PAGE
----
Biomarkers: The future medicine !!!!

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Biomarkers are key molecular or cellular forms linking specific environmental exposure to a health outcome. Biomarkers give a better understanding towards the relationship between exposure to the environment chemicals and initial stages of development of chronic human diseases. New research has helped in identifying and validating new biomarkers to be used in population based studies of environmental disease. Biomarkers form an indispensable part of personalized healthcare, but, the spectrum of biomarker cases and purposes is broad.

The main uses of biomarkers include:

  • Measuring wellbeing and health, both physical and mental;
  • Assessing disease susceptibility and risk;
  • Grading disease severity;
  • Predicting outcomes;
  • Determining the optimal type of intervention, treatment, nutrition and so on;
  • Evaluating response to therapies;
  • Monitoring compliance;
  • Forensic applications.

In developing a viable biomarker the primary consideration is to match the intended purpose with robustness, ease of use and sensitivity/specificity. Biomarkers used in predictions typically should involve substrates that are relatively stable over time. Types of biomarkers vary depending upon its use. Perera and Weinstein classified biomarkers based on the sequence of events from exposure to disease as shown in figure below.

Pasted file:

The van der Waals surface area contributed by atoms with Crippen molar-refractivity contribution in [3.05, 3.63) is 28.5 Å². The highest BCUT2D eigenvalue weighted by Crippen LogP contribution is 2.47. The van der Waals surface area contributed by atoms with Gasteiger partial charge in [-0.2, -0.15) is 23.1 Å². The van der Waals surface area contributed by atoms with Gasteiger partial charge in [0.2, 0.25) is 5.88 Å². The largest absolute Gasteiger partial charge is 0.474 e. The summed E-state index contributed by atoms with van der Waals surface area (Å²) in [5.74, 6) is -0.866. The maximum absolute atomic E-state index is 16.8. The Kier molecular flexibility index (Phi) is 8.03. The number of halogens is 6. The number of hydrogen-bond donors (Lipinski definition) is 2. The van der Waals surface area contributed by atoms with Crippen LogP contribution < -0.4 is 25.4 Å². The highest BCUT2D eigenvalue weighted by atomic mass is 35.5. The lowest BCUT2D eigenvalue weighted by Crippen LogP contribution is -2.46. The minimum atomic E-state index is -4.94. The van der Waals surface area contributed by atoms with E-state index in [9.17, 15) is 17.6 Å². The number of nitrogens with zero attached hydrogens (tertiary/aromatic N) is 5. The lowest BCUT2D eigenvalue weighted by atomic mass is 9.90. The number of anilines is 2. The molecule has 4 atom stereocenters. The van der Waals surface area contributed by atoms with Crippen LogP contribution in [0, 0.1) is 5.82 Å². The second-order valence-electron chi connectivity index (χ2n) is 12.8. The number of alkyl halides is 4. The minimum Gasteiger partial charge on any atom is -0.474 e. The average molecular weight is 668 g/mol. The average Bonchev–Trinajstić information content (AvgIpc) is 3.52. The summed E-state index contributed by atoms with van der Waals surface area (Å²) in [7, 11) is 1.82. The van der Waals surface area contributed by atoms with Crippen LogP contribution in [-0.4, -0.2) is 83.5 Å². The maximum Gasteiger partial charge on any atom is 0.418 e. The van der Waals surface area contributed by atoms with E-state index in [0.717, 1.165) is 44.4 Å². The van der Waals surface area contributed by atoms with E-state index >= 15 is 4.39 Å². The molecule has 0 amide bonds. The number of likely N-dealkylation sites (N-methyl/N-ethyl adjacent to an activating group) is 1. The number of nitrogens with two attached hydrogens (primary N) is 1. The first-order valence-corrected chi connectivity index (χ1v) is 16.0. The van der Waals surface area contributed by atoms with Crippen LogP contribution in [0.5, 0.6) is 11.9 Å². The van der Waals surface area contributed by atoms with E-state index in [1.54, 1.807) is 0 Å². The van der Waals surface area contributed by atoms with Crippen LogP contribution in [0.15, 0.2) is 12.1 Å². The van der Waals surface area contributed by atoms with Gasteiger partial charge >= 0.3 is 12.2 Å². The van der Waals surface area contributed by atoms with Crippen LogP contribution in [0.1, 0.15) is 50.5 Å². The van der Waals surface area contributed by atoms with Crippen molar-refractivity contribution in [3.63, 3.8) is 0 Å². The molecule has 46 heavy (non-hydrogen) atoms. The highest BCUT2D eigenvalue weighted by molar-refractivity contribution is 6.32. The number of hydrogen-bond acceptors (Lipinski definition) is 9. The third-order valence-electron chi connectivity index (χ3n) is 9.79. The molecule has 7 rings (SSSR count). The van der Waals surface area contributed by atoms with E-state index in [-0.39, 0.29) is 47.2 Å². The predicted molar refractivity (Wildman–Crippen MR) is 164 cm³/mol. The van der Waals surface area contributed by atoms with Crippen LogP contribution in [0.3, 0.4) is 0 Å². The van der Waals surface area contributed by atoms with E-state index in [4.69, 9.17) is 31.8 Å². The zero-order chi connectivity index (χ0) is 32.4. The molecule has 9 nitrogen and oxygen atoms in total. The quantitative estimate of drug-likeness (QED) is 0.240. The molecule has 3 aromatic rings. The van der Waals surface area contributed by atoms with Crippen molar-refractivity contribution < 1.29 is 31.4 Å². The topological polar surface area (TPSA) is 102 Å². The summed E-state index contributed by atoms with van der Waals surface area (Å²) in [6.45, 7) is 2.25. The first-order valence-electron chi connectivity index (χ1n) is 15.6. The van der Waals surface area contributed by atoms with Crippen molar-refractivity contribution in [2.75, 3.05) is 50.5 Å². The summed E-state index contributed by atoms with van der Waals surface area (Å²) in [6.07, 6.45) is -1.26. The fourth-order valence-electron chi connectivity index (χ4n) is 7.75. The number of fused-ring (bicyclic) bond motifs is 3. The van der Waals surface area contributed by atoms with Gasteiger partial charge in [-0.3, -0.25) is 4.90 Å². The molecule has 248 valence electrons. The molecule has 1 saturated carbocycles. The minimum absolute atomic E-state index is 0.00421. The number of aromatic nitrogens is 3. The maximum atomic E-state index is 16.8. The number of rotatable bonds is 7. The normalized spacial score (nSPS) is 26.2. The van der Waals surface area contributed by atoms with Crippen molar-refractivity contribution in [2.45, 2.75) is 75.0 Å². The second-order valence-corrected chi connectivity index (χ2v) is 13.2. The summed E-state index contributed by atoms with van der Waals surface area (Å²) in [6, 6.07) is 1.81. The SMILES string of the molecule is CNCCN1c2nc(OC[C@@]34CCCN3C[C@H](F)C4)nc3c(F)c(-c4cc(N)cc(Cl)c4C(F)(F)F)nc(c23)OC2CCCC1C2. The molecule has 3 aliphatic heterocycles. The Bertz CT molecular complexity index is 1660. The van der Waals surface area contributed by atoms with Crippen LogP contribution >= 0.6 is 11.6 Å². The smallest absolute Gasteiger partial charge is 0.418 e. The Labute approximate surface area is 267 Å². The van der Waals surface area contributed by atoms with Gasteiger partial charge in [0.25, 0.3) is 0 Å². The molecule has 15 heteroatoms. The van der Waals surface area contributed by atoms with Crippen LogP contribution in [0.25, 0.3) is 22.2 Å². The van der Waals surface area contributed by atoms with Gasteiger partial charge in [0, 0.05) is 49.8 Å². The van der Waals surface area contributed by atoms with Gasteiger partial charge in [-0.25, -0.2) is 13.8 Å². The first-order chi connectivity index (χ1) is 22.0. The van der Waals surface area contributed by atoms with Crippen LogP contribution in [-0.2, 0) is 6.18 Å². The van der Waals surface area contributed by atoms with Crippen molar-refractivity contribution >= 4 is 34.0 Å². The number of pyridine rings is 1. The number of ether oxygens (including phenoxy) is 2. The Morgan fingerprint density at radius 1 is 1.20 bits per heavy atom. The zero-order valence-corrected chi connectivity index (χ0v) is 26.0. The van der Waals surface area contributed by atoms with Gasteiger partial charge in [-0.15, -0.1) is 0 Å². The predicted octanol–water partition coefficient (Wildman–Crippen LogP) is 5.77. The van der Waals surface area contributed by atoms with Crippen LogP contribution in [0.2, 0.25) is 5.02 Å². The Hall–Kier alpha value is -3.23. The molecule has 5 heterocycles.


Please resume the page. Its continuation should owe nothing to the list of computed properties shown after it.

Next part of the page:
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Blood is one of the simplest biomarkers found in human body. Recent research has revealed the extent of using blood as a biomarker for diagnosing early onset of Alzheimer’s disease.

Genetic biomarkers are slowly gaining ground in research with this latest one on differentiating alzheimers disease and dementia with lewy bodies.

The recent research has shown the future of biomarkers with respect to early diagnosis in medicine. A new blood biomarker analysis has been demonstrated to predict short term mortality. Based on measurable biomarker patients are assigned to risk groups, estimating the risk of dying within next five years as compared to multifold with respect to general population. Engineers from Massachusetts Institute of Technology (MA, USA) have developed a simple and cheap paper test that aims to improve cancer detection rates, particularly in developing countries. The test works in line with that of pregnancy test can predict whether a person has a cancer using urine sample.

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